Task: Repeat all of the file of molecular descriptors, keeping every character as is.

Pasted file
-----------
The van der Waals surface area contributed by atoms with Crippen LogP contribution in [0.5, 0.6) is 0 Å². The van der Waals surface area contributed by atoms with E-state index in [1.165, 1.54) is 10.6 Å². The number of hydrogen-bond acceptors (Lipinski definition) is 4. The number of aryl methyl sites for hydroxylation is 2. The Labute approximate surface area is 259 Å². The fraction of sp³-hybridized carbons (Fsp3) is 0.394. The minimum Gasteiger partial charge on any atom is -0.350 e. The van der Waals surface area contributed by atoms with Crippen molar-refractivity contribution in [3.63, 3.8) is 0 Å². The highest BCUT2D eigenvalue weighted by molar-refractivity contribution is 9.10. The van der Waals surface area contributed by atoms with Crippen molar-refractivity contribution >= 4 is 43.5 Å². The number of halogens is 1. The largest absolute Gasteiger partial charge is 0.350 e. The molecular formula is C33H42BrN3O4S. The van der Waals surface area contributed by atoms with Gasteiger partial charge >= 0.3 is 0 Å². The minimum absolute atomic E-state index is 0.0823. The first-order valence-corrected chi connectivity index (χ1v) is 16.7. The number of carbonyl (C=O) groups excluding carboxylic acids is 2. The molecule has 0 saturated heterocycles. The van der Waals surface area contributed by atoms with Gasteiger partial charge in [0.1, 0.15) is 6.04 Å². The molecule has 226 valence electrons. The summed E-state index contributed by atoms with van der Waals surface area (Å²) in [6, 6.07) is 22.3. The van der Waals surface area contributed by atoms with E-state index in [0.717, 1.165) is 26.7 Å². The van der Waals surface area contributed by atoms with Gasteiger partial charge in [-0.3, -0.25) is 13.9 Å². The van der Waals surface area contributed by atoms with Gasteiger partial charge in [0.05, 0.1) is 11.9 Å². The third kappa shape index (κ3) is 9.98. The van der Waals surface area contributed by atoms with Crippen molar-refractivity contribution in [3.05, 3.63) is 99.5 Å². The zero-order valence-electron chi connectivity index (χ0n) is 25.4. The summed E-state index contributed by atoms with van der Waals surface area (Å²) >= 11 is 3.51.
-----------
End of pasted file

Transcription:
The van der Waals surface area contributed by atoms with Crippen LogP contribution in [0.5, 0.6) is 0 Å². The van der Waals surface area contributed by atoms with E-state index in [1.165, 1.54) is 10.6 Å². The number of hydrogen-bond acceptors (Lipinski definition) is 4. The number of aryl methyl sites for hydroxylation is 2. The Labute approximate surface area is 259 Å². The fraction of sp³-hybridized carbons (Fsp3) is 0.394. The minimum Gasteiger partial charge on any atom is -0.350 e. The van der Waals surface area contributed by atoms with Crippen molar-refractivity contribution in [3.63, 3.8) is 0 Å². The highest BCUT2D eigenvalue weighted by molar-refractivity contribution is 9.10. The van der Waals surface area contributed by atoms with Crippen molar-refractivity contribution >= 4 is 43.5 Å². The number of halogens is 1. The largest absolute Gasteiger partial charge is 0.350 e. The molecular formula is C33H42BrN3O4S. The van der Waals surface area contributed by atoms with Gasteiger partial charge >= 0.3 is 0 Å². The minimum absolute atomic E-state index is 0.0823. The first-order valence-corrected chi connectivity index (χ1v) is 16.7. The number of carbonyl (C=O) groups excluding carboxylic acids is 2. The molecule has 0 saturated heterocycles. The van der Waals surface area contributed by atoms with Gasteiger partial charge in [0.1, 0.15) is 6.04 Å². The molecule has 226 valence electrons. The summed E-state index contributed by atoms with van der Waals surface area (Å²) in [6, 6.07) is 22.3. The van der Waals surface area contributed by atoms with E-state index in [0.717, 1.165) is 26.7 Å². The van der Waals surface area contributed by atoms with Gasteiger partial charge in [-0.3, -0.25) is 13.9 Å². The van der Waals surface area contributed by atoms with Gasteiger partial charge in [0.05, 0.1) is 11.9 Å². The third kappa shape index (κ3) is 9.98. The van der Waals surface area contributed by atoms with Crippen molar-refractivity contribution in [3.05, 3.63) is 99.5 Å². The zero-order valence-electron chi connectivity index (χ0n) is 25.4. The summed E-state index contributed by atoms with van der Waals surface area (Å²) >= 11 is 3.51.